to progress in those countries.
J. W. Hamilton and J. Chartz'll were j
re-elected secretaries of the Freed man's
Aid society on the first bullot.
DR. WITHROW ELECTED.
He is Selected Moderator of the General
. Assembly of the Presbytery ai
Saratoga by a Large Mjorily.
Saratoga. N. Y.. Mny 21. Promptly rt
3 o'clock the genet al assembly of the
Presbytery was formally constituted by
Stated Clerk Huberts, Moderator Booth
being in the chair and the business of
the sessions began.
The first attention was givi'n to the
election of moderator and nominations
for the ofllce were declared to be In or
der. Rev. Dr. Thomas H. Cleland. of Dtt
luth. Iowa, was recognized by the mod
erator ami he presented the name of
Francis C. Montford. D. D.. I.U D.. of
Cincinnati as a candidate for the niod
eratorshlp. He spoke of the confidence
that would come to the church with the
announcement of Dr. Montford's elec
tion. Following him Colonel Ah xander P.
Ketehum. of New York, seconded the
nomination of Dr. Monitor!.
Kev. Dr. William Hubbard, of Au
burn. N. Y nominated David H. Breed,
D. D. LI.. D., of Pittsburg. Senator.
J. R. McMillan, of Minnesota, seoomlL'l
Rev. Dr. John R. Da vies, uf New
York, placed lu nomination the name
of John L. Wlthrow. I. IJ., I.L. !.;
Rev. Dr. Willlum P. Kane, of blooming
ton. III., and Rev. Dr. V. D. Reed, of
Philadelphia, also seconded Dr. Wlth
Rev. Dr. James Mci.eod, of Seranton.
seconded the name of Dr. Breed. Th"
nominations were declared closed with
the presentation of these thive names.
The ballot resulted In the election of
Dr. Withrow by a large majority.
The vote for moderator was: Mont
fort, 84; Breed, 102; Wlthrow. 315..
After the customury exchange ot
greetings the moderator called for the
report of the local committee of ar
rangements. A gavel made of wood taken from the
field of Burgoyne's surrender, wus pre
sented to the moderutor us coining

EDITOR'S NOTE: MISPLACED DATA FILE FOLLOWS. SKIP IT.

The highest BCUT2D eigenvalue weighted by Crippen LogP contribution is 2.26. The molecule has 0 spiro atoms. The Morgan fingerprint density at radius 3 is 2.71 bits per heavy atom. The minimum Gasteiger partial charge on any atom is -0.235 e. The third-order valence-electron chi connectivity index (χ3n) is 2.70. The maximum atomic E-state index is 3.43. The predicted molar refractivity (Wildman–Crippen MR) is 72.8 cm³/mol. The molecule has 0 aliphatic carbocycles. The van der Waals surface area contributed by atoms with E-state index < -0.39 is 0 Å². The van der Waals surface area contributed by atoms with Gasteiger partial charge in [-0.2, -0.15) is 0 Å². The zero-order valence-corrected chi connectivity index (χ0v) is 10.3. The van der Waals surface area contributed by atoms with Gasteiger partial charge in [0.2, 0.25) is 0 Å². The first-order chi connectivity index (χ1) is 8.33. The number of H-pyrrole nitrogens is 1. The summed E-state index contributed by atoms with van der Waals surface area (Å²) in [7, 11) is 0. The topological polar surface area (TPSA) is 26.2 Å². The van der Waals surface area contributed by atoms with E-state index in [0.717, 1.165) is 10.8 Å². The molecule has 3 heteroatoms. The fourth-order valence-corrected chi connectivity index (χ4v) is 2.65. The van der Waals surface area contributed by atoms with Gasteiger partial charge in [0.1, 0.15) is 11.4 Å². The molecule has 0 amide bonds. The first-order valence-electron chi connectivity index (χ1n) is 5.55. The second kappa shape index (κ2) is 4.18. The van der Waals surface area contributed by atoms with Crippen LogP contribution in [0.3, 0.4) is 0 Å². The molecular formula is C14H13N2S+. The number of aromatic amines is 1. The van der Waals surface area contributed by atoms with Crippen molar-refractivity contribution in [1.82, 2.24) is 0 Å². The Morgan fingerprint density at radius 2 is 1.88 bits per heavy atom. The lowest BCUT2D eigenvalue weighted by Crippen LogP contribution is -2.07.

from the local chapter of flic Daughters
of the Amcrlcun Revolution.
Next Session of the (iriind Lodge of
Odd Fellows ill lie Held There.
Pittsburg, Pa., May 21. At the open
ing of today's session of the state grand
lodge of odd Fellows a petition was
presented protesting against the elec
tion of Samuel McKeever as grand war
den. It was referred to a. committee to
report at the next semi-annual ses
sion. The remnlnder of the morning and
nearly all the afternoon was taken up
with the adoption of the revised consti
tution. The only Important changes related
to the finances, the main bone of con
tention being the clause providing for
an annual assessment of 25 cents per
year from each member for the support
of the homes. This would bring In 125.
000 yearly for charity, In addition to
the regular revenues for that purpose.
The revised constitution wus finally
adopted along- with the clause In ques
tion. Wllllamsport was unanimously select
ed as the place for the next annual ses
sion of the grand lodge.
The session closed with a heated dis
cussion on a resolution that the lodge
Instruct Its grand representatives to the
sovereign grand lodge to use their best
endeavors to repeal the amendment
passed by the last sovereign grand
lodge, to the effect that no saloon-keepers,
bartenders or professional gamblers
shall be eligible to membership In the
order. Action will be finally had to
morrow. The closing business of the session
was the election and Installation of
these officers: President, Mrs. V. E.
Erdman, Philadelphia; vice president,
Mrs. Rose Bevans, Mt. Cnrniel; secre
tary, Mary Joslyn, Philadelphia; treas
urer, Mrs, Jane A. Lyon, Mahanoy
Natural dan Active,
Coltevllle Kan., May 21. A natural gas
explosion that made the earth tremble for
blocks away occurred In this city this
morning. Two brick business buildings
were wrecked, one man, David Carter,
was killed and a number of others were
more or lets Injured v
THE NEWS TIMS 3108X1X0'.
Cl.-srlng Weathrr, Warmer.
1 Bankers Are Leaning Toward McKln
. M. K. l'ollf''l'elli-e N;irlllg the Klld.
T.' A. I'.'s Ibtve a Stormy Tune.
Sei-i vt:irv oluev Knler a Protest.
Bi'lMhr: dlUp.-e al I'olTalo.